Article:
Even though he's all grown up, college student Zach Pope still appreciates an occasional reminder from his mom, such as "Stand up straight" or "Open the door for girls."
One thing Pope knows he needs a little help with is slowing down when he eats. Since his mom isn't always around for guidance, Pope says he likes using HAPIfork, a fork with a built-in sensor to remind him to slow down.
"It tracks how quickly you're eating and can give you a gentle warning if maybe you're gulping your food down," said Lindsey Turrentine with CNET.
The HAPIfork is just one of many devices now designed to nudge you in the right direction.
"There's this entire new world of sensor-based technology that can sort of 'mother' you by using tiny sensors to track your movements, things that you do in your everyday life," said Turrentine.
There's even a device called "Mother." It tracks sensors that users can put anywhere.
"You could put a sensor on your child's backpack, and it can tell you when your child walks in the door. You can put a sensor on a water glass and it can tell you how many sips of water you've taken throughout the day," said Turrentine.
Other gadgets remind you to sit up straight or to put on sunscreen based on the UV forecast and your skin type. There are also toothbrushes that track how often and how long you brush your teeth.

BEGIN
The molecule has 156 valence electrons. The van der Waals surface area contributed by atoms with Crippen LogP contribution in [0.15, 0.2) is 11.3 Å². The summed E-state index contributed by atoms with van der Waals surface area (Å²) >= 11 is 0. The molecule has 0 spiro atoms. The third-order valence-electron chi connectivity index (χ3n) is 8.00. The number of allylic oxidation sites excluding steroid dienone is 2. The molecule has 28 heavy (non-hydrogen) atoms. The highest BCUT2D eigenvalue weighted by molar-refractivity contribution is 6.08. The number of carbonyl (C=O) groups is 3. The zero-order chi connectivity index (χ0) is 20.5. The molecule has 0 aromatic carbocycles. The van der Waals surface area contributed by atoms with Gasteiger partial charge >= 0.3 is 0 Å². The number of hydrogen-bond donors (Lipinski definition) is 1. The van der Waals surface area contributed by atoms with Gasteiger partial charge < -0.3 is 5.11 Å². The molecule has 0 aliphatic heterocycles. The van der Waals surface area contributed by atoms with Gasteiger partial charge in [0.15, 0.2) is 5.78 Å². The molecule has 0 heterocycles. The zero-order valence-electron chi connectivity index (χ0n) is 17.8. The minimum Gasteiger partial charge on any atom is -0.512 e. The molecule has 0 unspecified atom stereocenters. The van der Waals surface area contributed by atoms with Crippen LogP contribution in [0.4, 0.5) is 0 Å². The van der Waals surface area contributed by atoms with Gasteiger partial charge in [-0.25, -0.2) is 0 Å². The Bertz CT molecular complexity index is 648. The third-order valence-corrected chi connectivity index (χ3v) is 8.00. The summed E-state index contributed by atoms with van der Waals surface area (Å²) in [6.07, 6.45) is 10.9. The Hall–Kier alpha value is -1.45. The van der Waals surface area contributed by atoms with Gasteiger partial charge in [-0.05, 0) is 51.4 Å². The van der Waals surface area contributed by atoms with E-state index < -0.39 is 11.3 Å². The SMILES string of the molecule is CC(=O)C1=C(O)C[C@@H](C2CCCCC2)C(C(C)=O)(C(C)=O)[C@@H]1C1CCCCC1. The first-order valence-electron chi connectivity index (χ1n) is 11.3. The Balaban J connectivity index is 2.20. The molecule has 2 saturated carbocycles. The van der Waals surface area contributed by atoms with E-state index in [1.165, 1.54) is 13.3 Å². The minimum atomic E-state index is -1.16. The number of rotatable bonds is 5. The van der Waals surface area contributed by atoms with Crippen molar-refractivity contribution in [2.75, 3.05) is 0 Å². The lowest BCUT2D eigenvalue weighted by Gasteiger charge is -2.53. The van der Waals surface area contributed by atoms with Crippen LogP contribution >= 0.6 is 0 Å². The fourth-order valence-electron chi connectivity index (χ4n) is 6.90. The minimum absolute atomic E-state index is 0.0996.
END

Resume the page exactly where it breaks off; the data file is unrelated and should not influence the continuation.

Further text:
"It also can do things like track multiple brushes in the house so that you can, say, create a race between your children. Who's doing a better job brushing their teeth?" said Turrentine.
Dr. Judith Stevens-Long is a professor of human development. Her take is that while these devices have the potential to be motivational, she's not quite convinced they're effective.
"If your phone tells you to stand up straight and you're not really motivated to make an improvement, you're not going to do it," said Stevens-Long.
She points out that, unlike your real-life mom, digital mothering is easy to tune out once the novelty wears off.
"You get tired of it. It can be annoying. You turn it off when you don't want to do it," said Stevens-Long.
"Just make sure that you read the agreements carefully, and if you're really paranoid about being hacked, don't use them," said Turrentine.
Pope says he thinks it works and sees a change in himself already. He's even OK with a little helpful nagging from his real mom, and considers the high-tech help "cool."
"It's a game factor. It makes it fun," he said.
Experts say whether it's a fork, a toothbrush or a fitness band, keeping track of your own behavior can be very helpful. It can make you more accountable and help you look for patterns in your behavior you might not have even been aware of.
Many of these gadgets are already on the market, and some are expected later this year.